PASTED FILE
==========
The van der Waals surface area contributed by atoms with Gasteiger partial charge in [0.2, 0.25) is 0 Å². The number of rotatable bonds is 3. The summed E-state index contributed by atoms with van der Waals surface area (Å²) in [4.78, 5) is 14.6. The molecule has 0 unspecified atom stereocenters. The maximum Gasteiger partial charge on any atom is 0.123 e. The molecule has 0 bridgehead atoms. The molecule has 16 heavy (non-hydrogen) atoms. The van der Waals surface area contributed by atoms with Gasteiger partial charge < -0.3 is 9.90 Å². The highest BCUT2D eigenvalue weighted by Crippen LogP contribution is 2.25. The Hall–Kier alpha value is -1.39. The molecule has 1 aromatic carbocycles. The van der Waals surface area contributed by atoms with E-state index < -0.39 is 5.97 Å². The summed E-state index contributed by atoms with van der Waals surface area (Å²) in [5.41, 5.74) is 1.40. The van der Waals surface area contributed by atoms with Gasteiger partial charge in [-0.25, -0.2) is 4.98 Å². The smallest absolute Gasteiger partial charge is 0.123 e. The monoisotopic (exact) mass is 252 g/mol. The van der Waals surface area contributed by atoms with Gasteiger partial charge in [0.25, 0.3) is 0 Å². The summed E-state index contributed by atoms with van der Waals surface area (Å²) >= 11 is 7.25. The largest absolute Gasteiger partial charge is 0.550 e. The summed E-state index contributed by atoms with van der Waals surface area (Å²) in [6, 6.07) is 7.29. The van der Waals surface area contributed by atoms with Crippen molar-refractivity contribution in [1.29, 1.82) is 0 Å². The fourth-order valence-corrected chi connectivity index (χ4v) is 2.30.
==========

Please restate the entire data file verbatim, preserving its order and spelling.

The van der Waals surface area contributed by atoms with Gasteiger partial charge in [0.2, 0.25) is 0 Å². The number of rotatable bonds is 3. The summed E-state index contributed by atoms with van der Waals surface area (Å²) in [4.78, 5) is 14.6. The molecule has 0 unspecified atom stereocenters. The maximum Gasteiger partial charge on any atom is 0.123 e. The molecule has 0 bridgehead atoms. The molecule has 16 heavy (non-hydrogen) atoms. The van der Waals surface area contributed by atoms with Gasteiger partial charge < -0.3 is 9.90 Å². The highest BCUT2D eigenvalue weighted by Crippen LogP contribution is 2.25. The Hall–Kier alpha value is -1.39. The molecule has 1 aromatic carbocycles. The van der Waals surface area contributed by atoms with E-state index < -0.39 is 5.97 Å². The summed E-state index contributed by atoms with van der Waals surface area (Å²) in [5.41, 5.74) is 1.40. The van der Waals surface area contributed by atoms with Gasteiger partial charge in [-0.25, -0.2) is 4.98 Å². The smallest absolute Gasteiger partial charge is 0.123 e. The monoisotopic (exact) mass is 252 g/mol. The van der Waals surface area contributed by atoms with Gasteiger partial charge in [0.25, 0.3) is 0 Å². The summed E-state index contributed by atoms with van der Waals surface area (Å²) >= 11 is 7.25. The largest absolute Gasteiger partial charge is 0.550 e. The summed E-state index contributed by atoms with van der Waals surface area (Å²) in [6, 6.07) is 7.29. The van der Waals surface area contributed by atoms with Crippen molar-refractivity contribution in [1.29, 1.82) is 0 Å². The fourth-order valence-corrected chi connectivity index (χ4v) is 2.30.